Initial tests of the new inhibitors were promising.
“Remarkably, three quarters of cell cultures derived from the patients responded to at least one type of inhibitor, and 50 percent of the rest were inhibited in the presence of the two inhibitors,” Birchmeier says.
But here the lab confronted one of the main challenges of cancer research.
“What we learn in the lab is usually very difficult to translate into the real context of a patient,” Birchmeier says.
“Regular cell line cultures and animal models obtained from other labs don’t reflect the complexity of a disease in a person’s body.”
A solution is to develop more types of models which are closer to the human disease.
Birchmeier and his colleagues were already proficient at extracting cancer stem cells from patients, growing them in cultures and challenging them with a huge palette of drugs.
In collaborations with the company EPO on the Berlin-Buch campus, they have also transplanted patients’ cancer stem cells into mice, which develop tumours virtually identical to those of their human counterparts.
These animals are essential in the search for therapies: what cures a human tumour in mice might also work in a patient.
In the current project, EPO injected WNT and NOTCH inhibitors, singly and and combinations, into tumour-bearing mice and observed what happened.
Blocking both signals turned out to be the most effective strategy.
But would it work equally well in humans?
Very recently scientists have learned to use patient cells to generate organoids: miniature versions of organs, containing many types of cells.
They are composed of human tissue, but can be used without the ethical problems of testing drugs on human patients.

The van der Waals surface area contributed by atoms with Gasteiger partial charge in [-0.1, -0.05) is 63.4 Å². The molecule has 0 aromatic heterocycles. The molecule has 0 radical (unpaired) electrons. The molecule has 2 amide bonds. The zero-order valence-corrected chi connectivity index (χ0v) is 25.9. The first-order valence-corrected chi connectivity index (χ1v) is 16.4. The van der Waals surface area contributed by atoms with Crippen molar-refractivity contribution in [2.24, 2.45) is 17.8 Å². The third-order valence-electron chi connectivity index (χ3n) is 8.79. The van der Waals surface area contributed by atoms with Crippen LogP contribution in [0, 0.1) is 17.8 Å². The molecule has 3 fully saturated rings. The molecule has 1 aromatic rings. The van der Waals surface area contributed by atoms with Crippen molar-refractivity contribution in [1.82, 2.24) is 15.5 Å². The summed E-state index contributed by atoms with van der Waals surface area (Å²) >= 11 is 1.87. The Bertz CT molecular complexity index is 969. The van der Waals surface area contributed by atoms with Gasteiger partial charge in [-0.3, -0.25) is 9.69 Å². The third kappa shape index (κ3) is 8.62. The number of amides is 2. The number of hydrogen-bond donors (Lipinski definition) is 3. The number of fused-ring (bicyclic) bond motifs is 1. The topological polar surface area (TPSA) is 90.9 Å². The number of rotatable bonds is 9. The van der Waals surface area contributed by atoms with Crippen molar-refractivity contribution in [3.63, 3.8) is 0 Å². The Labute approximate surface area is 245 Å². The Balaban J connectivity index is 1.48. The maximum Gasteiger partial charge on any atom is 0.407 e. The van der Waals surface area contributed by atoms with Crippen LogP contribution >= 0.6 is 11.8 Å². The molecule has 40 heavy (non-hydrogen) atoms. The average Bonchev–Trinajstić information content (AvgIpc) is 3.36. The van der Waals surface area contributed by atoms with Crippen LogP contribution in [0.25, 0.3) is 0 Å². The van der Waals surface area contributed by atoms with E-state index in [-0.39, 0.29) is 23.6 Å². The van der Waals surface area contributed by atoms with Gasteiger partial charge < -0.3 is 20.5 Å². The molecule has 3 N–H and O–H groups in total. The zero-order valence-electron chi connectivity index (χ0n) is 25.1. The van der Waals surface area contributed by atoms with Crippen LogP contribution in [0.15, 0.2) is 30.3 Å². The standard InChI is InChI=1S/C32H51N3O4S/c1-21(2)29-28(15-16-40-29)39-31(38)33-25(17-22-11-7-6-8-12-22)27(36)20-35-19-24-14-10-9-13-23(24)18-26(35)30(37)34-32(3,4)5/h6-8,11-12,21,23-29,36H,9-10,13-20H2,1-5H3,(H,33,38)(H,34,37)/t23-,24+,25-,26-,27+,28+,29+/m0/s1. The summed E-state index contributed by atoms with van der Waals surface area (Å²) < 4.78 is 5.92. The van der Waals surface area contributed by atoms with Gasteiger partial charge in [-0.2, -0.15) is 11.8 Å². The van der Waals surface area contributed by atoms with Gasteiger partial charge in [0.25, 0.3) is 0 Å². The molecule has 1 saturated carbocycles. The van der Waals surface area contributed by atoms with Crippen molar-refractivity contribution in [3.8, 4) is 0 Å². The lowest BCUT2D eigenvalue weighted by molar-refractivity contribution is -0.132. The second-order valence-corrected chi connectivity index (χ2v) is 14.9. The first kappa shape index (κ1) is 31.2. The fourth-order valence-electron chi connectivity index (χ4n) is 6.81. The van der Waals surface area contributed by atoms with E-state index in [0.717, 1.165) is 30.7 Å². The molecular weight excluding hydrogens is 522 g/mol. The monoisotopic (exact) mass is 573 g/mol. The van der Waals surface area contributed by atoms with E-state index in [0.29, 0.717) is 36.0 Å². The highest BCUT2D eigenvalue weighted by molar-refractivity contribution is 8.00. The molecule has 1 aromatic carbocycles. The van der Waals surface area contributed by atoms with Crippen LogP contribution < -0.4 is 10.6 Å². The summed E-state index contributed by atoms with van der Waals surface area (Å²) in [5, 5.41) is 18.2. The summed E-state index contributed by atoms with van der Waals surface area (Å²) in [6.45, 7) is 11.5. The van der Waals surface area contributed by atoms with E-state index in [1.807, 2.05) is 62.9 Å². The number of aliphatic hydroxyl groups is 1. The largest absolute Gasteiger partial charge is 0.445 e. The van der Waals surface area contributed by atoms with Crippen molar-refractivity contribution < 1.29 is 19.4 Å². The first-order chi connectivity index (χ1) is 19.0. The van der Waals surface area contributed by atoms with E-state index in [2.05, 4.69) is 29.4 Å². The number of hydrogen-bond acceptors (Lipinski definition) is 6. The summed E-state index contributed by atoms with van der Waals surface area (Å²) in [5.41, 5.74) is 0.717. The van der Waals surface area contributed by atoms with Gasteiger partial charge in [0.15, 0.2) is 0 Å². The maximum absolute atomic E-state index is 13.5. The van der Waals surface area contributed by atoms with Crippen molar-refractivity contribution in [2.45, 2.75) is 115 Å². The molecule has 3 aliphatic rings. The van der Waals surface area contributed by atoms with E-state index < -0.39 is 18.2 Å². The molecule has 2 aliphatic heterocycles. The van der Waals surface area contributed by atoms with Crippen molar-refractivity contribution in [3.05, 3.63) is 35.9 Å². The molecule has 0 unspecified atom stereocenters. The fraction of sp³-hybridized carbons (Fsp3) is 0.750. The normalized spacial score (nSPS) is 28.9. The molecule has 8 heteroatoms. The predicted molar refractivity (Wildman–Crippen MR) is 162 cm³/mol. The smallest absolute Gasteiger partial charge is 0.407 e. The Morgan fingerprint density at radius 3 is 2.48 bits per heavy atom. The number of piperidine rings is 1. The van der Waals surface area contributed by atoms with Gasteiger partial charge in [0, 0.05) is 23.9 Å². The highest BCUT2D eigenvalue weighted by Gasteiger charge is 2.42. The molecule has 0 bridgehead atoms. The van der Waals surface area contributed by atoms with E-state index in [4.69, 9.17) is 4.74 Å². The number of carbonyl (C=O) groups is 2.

Organoids had already been created for healthy kidneys, various organs, and tumours such as colon cancer.
“Other groups had tried with ccRCC, but had been less successful,” Fendler says. “The tissue didn’t grow very well or did not produce organoids. Both of these factors are important in developing models for drug testing and treatments.
A patient with the disease needs fast and reliable models on which treatment responses can be tested.”
“The most crucial finding from the study,” Birchmeier says, “is to have identified the essential roles of WNT and NOTCH signalling systems in ccRCC, and to show that inhibiting them has an impact on the tumours.”
There remain subtle differences between the model systems that still need to be explored; at the moment, studies of mice are still needed.
In the meantime, the work provides important new experimental systems for scientists working on the disease.
Annika Fendler has moved on to the Francis Crick Institute in London, where she continues to work on models of kidney cancer.
Ultimately, the scientists hope, the strategy developed in the models will make the jump to the clinic, in custom-designed therapies that target the most dangerous cells in the tumours.